I felt humbled after the ball swept through mine. My life is also not a victory on every front. I realized that I really don’t know my cousin that much at all, and what I thought I knew is, very likely, all wrong. I lowered the view of myself and raised the view of her. That, in and of itself, changed my attitude, and brought me closer to common ground with her in my heart and in my mind.  

The more I think about this, the more grateful I am to have the Lord reveal His truths to me in so many different ways. I want to be His instrument in this world, and I don’t want to play games. I want to know people and care for them. I want true friendships without pretense. I can’t do that without first being okay with myself and my flaws so I don’t feel compelled to artificially elevate the illusion of myself in pride.

In a moment in time, a trip to the garden triggered a change in me. I felt foolish for maybe thinking that the only one to be able to receive anything out of our relationship was her. As for me receiving anything from her, I didn’t think so. I looked around at all of my relatives and wondered if I wasn’t doing the same thing with all of them.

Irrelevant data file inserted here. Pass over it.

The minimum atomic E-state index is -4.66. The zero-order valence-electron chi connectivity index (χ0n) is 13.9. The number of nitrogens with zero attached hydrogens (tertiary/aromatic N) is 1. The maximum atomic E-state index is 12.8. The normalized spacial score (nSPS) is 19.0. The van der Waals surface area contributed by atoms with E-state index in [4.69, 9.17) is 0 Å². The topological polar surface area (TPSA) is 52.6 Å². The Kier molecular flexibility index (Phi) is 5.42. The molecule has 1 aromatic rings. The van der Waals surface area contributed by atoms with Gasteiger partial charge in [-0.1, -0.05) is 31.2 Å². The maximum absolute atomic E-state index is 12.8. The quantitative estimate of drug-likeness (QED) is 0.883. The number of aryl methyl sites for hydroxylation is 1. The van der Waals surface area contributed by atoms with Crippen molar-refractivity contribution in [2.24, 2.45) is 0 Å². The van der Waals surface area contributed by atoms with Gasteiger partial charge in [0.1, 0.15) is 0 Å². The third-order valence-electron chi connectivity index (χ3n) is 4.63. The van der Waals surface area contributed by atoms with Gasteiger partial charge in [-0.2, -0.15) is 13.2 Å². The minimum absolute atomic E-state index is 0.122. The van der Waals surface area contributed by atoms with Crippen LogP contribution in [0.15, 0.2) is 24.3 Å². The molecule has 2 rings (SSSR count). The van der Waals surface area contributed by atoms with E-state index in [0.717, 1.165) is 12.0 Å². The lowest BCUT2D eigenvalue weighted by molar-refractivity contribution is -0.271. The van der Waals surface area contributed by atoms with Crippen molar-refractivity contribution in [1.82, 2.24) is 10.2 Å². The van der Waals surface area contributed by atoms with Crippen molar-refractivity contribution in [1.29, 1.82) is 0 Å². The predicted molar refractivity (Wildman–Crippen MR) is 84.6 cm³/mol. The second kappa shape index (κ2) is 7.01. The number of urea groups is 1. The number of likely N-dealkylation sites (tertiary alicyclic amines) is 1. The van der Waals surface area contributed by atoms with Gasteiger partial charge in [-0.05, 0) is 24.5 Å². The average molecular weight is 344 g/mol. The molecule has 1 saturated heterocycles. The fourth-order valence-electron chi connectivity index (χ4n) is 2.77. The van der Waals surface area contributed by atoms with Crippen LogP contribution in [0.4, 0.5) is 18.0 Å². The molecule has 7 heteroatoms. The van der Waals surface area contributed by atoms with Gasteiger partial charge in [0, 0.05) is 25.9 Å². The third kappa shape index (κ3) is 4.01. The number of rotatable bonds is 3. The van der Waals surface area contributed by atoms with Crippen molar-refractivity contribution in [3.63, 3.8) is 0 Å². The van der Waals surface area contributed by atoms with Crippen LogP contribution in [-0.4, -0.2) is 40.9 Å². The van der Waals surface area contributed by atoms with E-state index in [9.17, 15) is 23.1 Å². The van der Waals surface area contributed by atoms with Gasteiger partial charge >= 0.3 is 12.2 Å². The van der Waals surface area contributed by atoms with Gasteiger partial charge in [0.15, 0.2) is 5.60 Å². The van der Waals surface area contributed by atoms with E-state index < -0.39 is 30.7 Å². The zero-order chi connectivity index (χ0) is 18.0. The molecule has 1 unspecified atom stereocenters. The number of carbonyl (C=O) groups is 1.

Philippians 2:3
“Do nothing out of selfish ambition or vain conceit.
Rather, in humility, value others above yourselves.”

As of now, I will be more purposeful to get to truly know people better, expose a little more of me to them, and make room for God to work His way in.

As I am writing this, I am munching on some carrots from their garden. They are delicious, and I am feeling a little more grateful for that relationship in my life.  

Jon Larson
cfaith staff